Mo Yan's newest novel, called Frog, is ill-served by its publicity billing: "A novel about the One Child Policy and population control!"
Unappealing as that sounds, Mo Yan is too accomplished a writer to simply dress up an historical tract as a novel, and Frog is in many ways a good read. The first thing I noticed was that he had abandoned the baroquely florid storytelling style of Life and Death are Wearing Me Out for a more traditional Chinese narrative, a descendent of the "gather 'round and I'll tell you a story" style more often associated with Su Tong. In this case, the book is narrated by a Communist Party member whose aunt – once known in their rural county as a miracle midwife – is one of the first implementers of the new planned-reproduction policies of the late 70s and early 80s.
The aunt is the heart of the story – her determination to carry out what she sees as a vital new policy, her demonization by rural families hell-bent on raising sons, her eventual reconsideration and regret. Mo Yan is still a master of the scene, of the dramatic moment, and there are many throughout the book: starving children discovering, with shuddering wonder, that coal is good to eat; the death of a pregnant woman who has plunged into a turbulent river rather than let the planned-reproduction team drag her back for a forced abortion; the same team demolishing the houses of neighbors of an anti-abortion holdout, in order to turn the whole community against the law-breakers.
I was quite enjoying Frog, but then I made the mistake of putting it down about halfway through, and going to read something I'd meant to read for years: The Crystal Carrot (透明的红萝卜), one of Mo Yan's earlier novellas. Published in the early 1980s, the story helped launch Mo Yan's domestic reputation and still headlines the table of contents of any anthology of his works.
Now, Carrot is a canonical example of what some around here have mocked as the "Faux-Faulkner School of the Holy Fool" – leaning on the essentialism of uneducated rural characters for that "genuine" feel – but it's also a great story. The sacred fire that animates Carrot, which I don't see in Frog, is that sense that the story has somehow outstripped its author. The ten-year-old Blackie of Carrot is something of a cipher to the other characters in the story, in whom he provokes conflicting desires to protect and punish, just as he is a cipher to the reader. But he is also a cipher to the author, and seems to possess an agency that is outside Mo Yan's control. The characters of Frog are well-imagined and well-drawn, but don't glow with the same eerie life – they are too much under the control of their creator.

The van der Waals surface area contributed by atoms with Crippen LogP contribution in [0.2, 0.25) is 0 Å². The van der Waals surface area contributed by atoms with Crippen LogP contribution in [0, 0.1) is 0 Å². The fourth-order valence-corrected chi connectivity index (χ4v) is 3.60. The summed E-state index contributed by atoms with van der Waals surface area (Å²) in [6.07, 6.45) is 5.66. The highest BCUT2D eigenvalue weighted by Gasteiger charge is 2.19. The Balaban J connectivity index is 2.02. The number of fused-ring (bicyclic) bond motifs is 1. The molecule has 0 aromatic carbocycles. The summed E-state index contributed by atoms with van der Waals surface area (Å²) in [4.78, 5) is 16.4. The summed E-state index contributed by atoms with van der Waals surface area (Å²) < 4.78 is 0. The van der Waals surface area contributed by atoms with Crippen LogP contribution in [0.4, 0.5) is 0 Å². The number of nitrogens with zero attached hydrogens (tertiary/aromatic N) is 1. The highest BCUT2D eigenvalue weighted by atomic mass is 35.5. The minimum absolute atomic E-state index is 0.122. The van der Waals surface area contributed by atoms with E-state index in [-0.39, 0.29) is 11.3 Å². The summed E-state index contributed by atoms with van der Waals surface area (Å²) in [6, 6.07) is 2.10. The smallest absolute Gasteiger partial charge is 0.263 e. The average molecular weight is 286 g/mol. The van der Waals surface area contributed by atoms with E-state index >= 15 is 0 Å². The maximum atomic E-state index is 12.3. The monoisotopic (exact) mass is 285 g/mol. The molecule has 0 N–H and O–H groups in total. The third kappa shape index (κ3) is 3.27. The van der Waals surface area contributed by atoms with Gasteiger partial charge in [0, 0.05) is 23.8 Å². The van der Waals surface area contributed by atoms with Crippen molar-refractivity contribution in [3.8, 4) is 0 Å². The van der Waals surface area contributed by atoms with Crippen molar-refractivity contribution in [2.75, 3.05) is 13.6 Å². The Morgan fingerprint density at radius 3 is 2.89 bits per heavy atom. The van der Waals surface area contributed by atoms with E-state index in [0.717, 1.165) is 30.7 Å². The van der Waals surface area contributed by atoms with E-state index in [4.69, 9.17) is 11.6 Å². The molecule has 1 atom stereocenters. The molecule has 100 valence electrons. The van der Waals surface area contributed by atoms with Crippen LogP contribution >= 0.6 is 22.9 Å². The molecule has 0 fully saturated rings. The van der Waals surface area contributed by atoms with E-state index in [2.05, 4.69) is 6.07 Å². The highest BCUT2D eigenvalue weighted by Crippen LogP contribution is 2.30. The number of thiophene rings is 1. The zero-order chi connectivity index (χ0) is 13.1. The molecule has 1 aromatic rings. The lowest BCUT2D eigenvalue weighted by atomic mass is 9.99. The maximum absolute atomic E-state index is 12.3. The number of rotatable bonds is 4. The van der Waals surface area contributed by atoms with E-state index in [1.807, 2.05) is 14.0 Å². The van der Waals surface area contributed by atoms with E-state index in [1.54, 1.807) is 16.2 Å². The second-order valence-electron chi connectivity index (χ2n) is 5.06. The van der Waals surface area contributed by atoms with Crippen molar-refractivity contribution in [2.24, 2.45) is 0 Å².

The final part of the book takes the form of a play in nine scenes, written by the narrator, in which he tries to account somehow for his aunt's behavior and for the conflicting feelings of guilt and duty, loyalty to family and Party, which tore her apart later in life. Perhaps the dramatic format is meant to illustrate the subjectivity and surmise that always characterize one person's attempt to picture the inner life of another, but its unfortunate side-effect is to pry the conclusion of the story away from reality and into fantasy. A narrative that might have continued tracking the changing social consequences of planned reproduction right up until the present day instead stops with its effects on the traditional value system of rural China – not a subject close to the heart of anyone likely to read this book – and then sighs away into melodrama.
I guess what I'm saying is that I expected this book to address a sensitive subject with some bravery, but in the end my impression was one of conservatism. From front to back, Frog bears the marks of careful consideration: this is a book that knows where all the lines are drawn, and steps around them skilfully. If you wanted to be cynical about it, you could read the "Ten years in the making!" blurb from Frog's inside cover as, "We waited ten years for this subject matter to become less sensitive!"; the past couple of years have brought substantial public rethinking and partial public repudiation of the One Child Policy, the curse has come off the topic to a certain extent, and now was the right time to publish. Contrast that with Su Tong's Boat to Redemption, which has drawn real opprobrium for its ugly portrait of Communist mythology.
The joy of creating potent scenes and imagery – a joy that once approached glee in Carrot – is still present in Frog in a tempered and mature form. But the joy of creating a story that lives and breathes within a world of its own is gone. Mo Yan chose this subject presumably because he felt it was important or necessary; it was another kind of necessity that led him to curtail the scope of the narrative. All these well-gauged considerations make for an ultimately tiring reading experience – may we recommend a Carrot instead?